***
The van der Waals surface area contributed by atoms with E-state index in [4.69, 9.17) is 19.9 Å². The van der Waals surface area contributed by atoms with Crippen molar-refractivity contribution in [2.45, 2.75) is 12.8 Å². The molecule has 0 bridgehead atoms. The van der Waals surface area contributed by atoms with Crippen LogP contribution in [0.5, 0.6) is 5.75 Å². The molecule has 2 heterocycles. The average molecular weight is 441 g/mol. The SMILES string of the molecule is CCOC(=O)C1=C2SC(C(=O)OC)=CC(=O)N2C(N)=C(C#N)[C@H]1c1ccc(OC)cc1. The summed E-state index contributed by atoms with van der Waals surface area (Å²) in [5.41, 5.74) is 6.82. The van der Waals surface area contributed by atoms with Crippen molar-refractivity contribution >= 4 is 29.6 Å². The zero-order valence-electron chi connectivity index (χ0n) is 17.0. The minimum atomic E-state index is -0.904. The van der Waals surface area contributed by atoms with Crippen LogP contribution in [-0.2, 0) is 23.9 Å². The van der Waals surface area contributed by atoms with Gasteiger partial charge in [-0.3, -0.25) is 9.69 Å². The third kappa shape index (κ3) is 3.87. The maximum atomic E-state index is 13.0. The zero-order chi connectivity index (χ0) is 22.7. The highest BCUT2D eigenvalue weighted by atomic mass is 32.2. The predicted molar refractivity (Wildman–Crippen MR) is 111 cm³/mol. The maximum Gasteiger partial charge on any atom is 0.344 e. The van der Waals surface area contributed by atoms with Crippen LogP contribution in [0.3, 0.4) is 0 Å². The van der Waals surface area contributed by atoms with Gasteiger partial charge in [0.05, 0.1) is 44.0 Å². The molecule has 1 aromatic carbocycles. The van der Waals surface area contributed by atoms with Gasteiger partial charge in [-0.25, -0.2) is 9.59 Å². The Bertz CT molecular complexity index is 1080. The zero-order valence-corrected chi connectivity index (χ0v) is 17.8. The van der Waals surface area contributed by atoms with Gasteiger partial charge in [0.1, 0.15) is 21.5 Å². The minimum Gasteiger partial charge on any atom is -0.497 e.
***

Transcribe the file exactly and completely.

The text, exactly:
The van der Waals surface area contributed by atoms with E-state index in [4.69, 9.17) is 19.9 Å². The van der Waals surface area contributed by atoms with Crippen molar-refractivity contribution in [2.45, 2.75) is 12.8 Å². The molecule has 0 bridgehead atoms. The van der Waals surface area contributed by atoms with Crippen LogP contribution in [0.5, 0.6) is 5.75 Å². The molecule has 2 heterocycles. The average molecular weight is 441 g/mol. The SMILES string of the molecule is CCOC(=O)C1=C2SC(C(=O)OC)=CC(=O)N2C(N)=C(C#N)[C@H]1c1ccc(OC)cc1. The summed E-state index contributed by atoms with van der Waals surface area (Å²) in [5.41, 5.74) is 6.82. The van der Waals surface area contributed by atoms with Crippen molar-refractivity contribution >= 4 is 29.6 Å². The zero-order valence-electron chi connectivity index (χ0n) is 17.0. The minimum atomic E-state index is -0.904. The van der Waals surface area contributed by atoms with Crippen LogP contribution in [-0.2, 0) is 23.9 Å². The van der Waals surface area contributed by atoms with Gasteiger partial charge in [-0.3, -0.25) is 9.69 Å². The third kappa shape index (κ3) is 3.87. The maximum atomic E-state index is 13.0. The zero-order chi connectivity index (χ0) is 22.7. The highest BCUT2D eigenvalue weighted by atomic mass is 32.2. The predicted molar refractivity (Wildman–Crippen MR) is 111 cm³/mol. The maximum Gasteiger partial charge on any atom is 0.344 e. The van der Waals surface area contributed by atoms with Crippen LogP contribution in [0.3, 0.4) is 0 Å². The van der Waals surface area contributed by atoms with Gasteiger partial charge in [0.05, 0.1) is 44.0 Å². The molecule has 1 aromatic carbocycles. The van der Waals surface area contributed by atoms with Gasteiger partial charge in [-0.25, -0.2) is 9.59 Å². The Bertz CT molecular complexity index is 1080. The zero-order valence-corrected chi connectivity index (χ0v) is 17.8. The van der Waals surface area contributed by atoms with Gasteiger partial charge in [0.1, 0.15) is 21.5 Å². The minimum Gasteiger partial charge on any atom is -0.497 e.